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The NIH Director

Envisioning the Future

Dr. Carolyn Larabell of Lawrence Berkeley National Laboratory shows NIH Director Dr. Elias Zerhouni one of the features of a new one of a kind microscope

Dr. Carolyn Larabell of Lawrence Berkeley National Laboratory shows NIH Director Dr. Elias Zerhouni one of the features of a new one-of-a-kind microscope that uses X-rays to look inside cells.
Photo courtesy of Lawrence Berkeley National Laboratory

Director Dr. Elias Zerhouni is a world-renowned leader in the field of biomedical imaging—a science that uses advanced technologies to capture, store, analyze, and display images of the body. He is credited with developing imaging methods used for diagnosing cancer and cardiovascular disease. He is also one of the world's premier experts in magnetic resonance imaging (MRI), as well as computed tomographic densitometry.

MedlinePlus: As a leader in biomedical imaging, what do you consider most important for the public to understand about the field today?

Dr. Zerhouni: Biomedical imaging is fulfilling a fundamental dream of scientists to be able to peek into the human body without destroying what we're looking at. That was the impetus for my own research. Before imaging, you had to do surgery. Over the next 40 years, imaging is going to help unravel the mysteries of how our molecules, cells, tissues, and systems interact. It will be important for medical applications, but even more important for basic research and understanding biology.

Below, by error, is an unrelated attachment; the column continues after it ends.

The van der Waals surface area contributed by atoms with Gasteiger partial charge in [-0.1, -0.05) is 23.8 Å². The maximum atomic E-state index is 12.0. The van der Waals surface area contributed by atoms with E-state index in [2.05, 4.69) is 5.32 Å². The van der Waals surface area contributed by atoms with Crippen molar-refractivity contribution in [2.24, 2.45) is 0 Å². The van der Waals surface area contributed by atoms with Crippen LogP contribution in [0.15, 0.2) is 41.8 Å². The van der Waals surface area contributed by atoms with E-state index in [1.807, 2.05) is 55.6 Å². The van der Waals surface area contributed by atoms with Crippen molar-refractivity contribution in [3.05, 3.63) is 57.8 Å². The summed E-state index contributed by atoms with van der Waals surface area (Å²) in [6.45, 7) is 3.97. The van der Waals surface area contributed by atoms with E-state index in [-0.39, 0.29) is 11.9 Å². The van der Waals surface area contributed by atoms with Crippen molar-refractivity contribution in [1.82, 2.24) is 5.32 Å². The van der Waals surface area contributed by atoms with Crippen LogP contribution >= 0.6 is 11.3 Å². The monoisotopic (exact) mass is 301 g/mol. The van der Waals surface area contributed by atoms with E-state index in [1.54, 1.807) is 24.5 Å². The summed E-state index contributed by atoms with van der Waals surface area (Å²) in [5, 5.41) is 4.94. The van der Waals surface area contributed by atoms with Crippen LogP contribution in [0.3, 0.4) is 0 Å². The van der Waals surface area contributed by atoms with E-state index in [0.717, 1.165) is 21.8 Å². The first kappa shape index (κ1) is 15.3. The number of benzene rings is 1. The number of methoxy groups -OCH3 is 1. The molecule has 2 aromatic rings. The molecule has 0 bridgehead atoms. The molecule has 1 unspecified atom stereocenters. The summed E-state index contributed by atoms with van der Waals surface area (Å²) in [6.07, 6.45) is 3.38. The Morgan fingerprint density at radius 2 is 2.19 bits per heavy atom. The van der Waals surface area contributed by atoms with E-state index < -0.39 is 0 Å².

MedlinePlus: There has been lots of news recently about the value of CAT scanning in detecting certain cancers. What is your view?

Dr. Zerhouni: Essentially, computerized axial tomography (CAT) is a way of looking at biology indirectly; at anatomy, structure, and function. And whenever you have an indirect technique, you want to know how accurate it is. You don't want too many false negatives, where you are missing something, or false positives, where you are seeing something that you think is a disease but isn't.

That's why CAT scanning has been developed—to detect lesions in organs like the lung or the rest of the body. And that's why we're developing other tests, like ultrasound for example, to look at intrauterine pregnancies, or mammography to look at early cancers.

But you have to be very careful. The value of such testing depends on its accuracy. For accuracy, we need to do very rigorous trials. It's not enough to believe that something works. We have to provide the American public with scientific, evidence-based answers.

MedlinePlus: Your work has helped move forward the science of magnetic resonance imaging (MRI). What do you see as its current and long-term benefits?